The following is a short post about the role of crowdfunding in sustainable innovation.
A few weeks back, I shared a post about this Kickstarter project, about the world’s first mass produced edible cutlery on Linked-in. Seeing it reach its goal makes my heart overflow with joy. Imagine eating your favorite fast food dish, and then just eating the spoon?!
If successful, this product will eliminate the need for plastic utensils. Click it, you know you want to.
A new driver for green innovation
Research funding is a term generally covering any funding for scientific research and technology.
Currently research and development, or R&D, is primarily conducted by corporations. This accounts for two thirds of tech- research, with an additional 20% of research carried out by Universities, and 10% by government.
Don’t be fooled by the apparent insignificance of governmental funding. Remember, mankind went to space, and then to the moon. Both were government funded projects.
Historically, Denmark has been a country keen on making investments in green tech. Well, at least when the left wing parties have held office. This is of course the drawback of the democratic process. Certain technologies doesn’t always get funded when the political tides change. Denmark was leading in wave energy research back in the early millennia until a change in government meant, that all funding in that area got terminated.
But beside from that, the Danish government has a history of being a driver for green tech, with research for wind turbines and insulation being our most predominant success stories. In addition tax exemptions for certain green tech, and other instruments have been used to push forward the green agenda. (Note: this is a very simplified explanation. I recommend the book Ecological Modernity for those of you who wish to go deeper into the field).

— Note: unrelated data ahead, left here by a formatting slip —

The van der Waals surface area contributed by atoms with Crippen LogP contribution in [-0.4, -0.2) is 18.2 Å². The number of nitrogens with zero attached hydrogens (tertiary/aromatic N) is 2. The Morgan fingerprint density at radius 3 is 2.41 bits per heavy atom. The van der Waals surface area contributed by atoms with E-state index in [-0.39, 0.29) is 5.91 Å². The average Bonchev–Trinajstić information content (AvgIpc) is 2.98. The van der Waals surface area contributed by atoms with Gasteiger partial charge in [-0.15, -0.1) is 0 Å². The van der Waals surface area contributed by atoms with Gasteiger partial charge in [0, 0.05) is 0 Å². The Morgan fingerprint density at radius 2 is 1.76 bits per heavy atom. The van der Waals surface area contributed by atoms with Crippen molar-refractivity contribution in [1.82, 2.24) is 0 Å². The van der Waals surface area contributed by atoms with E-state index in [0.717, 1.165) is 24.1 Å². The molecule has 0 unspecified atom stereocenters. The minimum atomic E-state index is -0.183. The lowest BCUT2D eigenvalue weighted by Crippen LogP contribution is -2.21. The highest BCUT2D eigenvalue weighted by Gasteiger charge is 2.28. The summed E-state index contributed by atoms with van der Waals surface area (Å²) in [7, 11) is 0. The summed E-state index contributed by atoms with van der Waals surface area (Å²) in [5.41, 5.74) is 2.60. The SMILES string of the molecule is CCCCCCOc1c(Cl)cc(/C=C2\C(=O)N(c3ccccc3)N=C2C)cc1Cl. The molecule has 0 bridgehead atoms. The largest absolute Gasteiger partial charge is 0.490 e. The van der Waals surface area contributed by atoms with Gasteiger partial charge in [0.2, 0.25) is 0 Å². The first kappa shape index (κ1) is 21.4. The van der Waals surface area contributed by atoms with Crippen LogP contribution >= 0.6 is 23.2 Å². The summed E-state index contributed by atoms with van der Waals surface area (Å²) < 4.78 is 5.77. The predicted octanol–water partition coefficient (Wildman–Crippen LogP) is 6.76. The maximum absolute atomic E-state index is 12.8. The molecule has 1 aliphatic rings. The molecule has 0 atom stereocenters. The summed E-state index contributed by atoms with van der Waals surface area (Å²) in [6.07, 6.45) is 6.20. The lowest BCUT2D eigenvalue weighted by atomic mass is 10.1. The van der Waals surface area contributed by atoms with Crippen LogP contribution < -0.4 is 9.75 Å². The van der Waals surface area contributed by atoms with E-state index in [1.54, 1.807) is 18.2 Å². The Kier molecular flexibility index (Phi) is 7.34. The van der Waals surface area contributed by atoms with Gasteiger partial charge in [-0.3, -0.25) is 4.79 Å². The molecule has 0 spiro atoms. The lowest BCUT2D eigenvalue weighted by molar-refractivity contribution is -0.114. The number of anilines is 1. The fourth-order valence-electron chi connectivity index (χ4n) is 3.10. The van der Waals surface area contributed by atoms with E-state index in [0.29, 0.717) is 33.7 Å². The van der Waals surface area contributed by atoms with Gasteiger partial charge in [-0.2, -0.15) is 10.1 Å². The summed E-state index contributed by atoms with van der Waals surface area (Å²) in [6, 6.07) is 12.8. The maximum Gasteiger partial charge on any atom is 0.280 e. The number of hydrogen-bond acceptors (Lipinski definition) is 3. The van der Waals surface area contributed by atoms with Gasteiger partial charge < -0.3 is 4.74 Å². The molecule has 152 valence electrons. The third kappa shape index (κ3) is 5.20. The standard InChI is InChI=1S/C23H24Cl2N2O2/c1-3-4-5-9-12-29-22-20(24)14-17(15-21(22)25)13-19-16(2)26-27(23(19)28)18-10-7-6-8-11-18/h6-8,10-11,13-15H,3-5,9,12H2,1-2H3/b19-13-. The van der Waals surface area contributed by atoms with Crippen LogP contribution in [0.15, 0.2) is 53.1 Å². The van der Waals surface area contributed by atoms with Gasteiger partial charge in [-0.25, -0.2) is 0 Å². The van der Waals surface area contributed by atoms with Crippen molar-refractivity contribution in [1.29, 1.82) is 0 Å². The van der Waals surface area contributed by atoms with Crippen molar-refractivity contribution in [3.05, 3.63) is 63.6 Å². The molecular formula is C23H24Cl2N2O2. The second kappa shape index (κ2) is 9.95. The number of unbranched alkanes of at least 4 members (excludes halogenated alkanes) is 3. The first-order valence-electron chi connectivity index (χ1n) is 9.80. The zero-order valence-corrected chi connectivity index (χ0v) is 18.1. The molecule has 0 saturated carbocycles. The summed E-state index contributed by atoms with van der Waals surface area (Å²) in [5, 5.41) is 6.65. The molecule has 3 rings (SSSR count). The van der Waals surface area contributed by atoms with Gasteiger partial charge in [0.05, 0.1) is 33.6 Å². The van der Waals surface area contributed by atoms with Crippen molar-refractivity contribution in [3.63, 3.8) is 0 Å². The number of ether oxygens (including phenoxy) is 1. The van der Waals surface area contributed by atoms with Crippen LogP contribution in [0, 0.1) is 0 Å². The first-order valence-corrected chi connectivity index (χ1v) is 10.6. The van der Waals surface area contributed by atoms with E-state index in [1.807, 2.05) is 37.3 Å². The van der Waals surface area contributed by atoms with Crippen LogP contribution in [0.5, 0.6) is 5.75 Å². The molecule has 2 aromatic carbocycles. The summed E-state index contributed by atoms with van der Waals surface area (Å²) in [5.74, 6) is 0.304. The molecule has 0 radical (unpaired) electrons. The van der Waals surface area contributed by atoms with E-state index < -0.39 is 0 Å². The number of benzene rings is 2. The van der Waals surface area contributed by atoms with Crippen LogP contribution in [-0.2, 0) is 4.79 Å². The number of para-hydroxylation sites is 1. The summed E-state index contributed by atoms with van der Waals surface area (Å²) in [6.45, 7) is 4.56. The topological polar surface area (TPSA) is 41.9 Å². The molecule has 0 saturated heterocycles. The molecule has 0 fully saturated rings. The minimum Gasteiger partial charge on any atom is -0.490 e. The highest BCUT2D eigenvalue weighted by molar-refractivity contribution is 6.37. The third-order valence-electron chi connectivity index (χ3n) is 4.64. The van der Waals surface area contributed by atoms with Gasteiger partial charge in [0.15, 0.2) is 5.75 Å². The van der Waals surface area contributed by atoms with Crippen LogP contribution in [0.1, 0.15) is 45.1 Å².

Will crowdfunding replace governmental or University funded R & D?
No. It’s important to understand, that the amount of money needed to invent or rethink a technology, cannot be crow funded. That doesn’t mean government or academia is the only way to fund new technology. Just look at the history of Tesla Motors.
Governmental funding is also still a good indicator of what society as a whole wants to put effort into, and big governmental funding can generate momentum and credibility to emerging technologies. On the down side, if you’ve ever held a job on the public sector, you know the levels of bureaucracy that you need to work through, in order to get that funding – Which is totally fair, seeing as we’re talking about taxpayer money.
So what can crowdfunding do for tech?
Crowdfunding is an effective way for smaller innovation to find their way into existence. Got a great idea about how to make the world better? Put together a good video, do some good campaigning on social media, and there you go. Sky is the limit.
Crowdfunding is filling a void. You can get your word out to almost any corner of the world. If you receive a 1$ donation from 100.000 people, you have $100.000. In many cases this might be insanely easier than getting 1 donation of $100.000.
There are many examples of great ideas on kickstarter which went viral and therefore went far beyond their pledged goal. Going back to our cutlery snack, they pledged $20.000. Today, with 5 days of the campaign remaining, they have currently collected $234,597 Yep, more than 10 times the amount they asked for. Do you think there’s a good chance we’ll be eating out fast-food cutlery within the next 5-10 years? I do.
So finally I want to ask you this:
How are you going to change the world, and is crowd funding a tool you can use?
Comment below, or write me. I would love to know more about your project.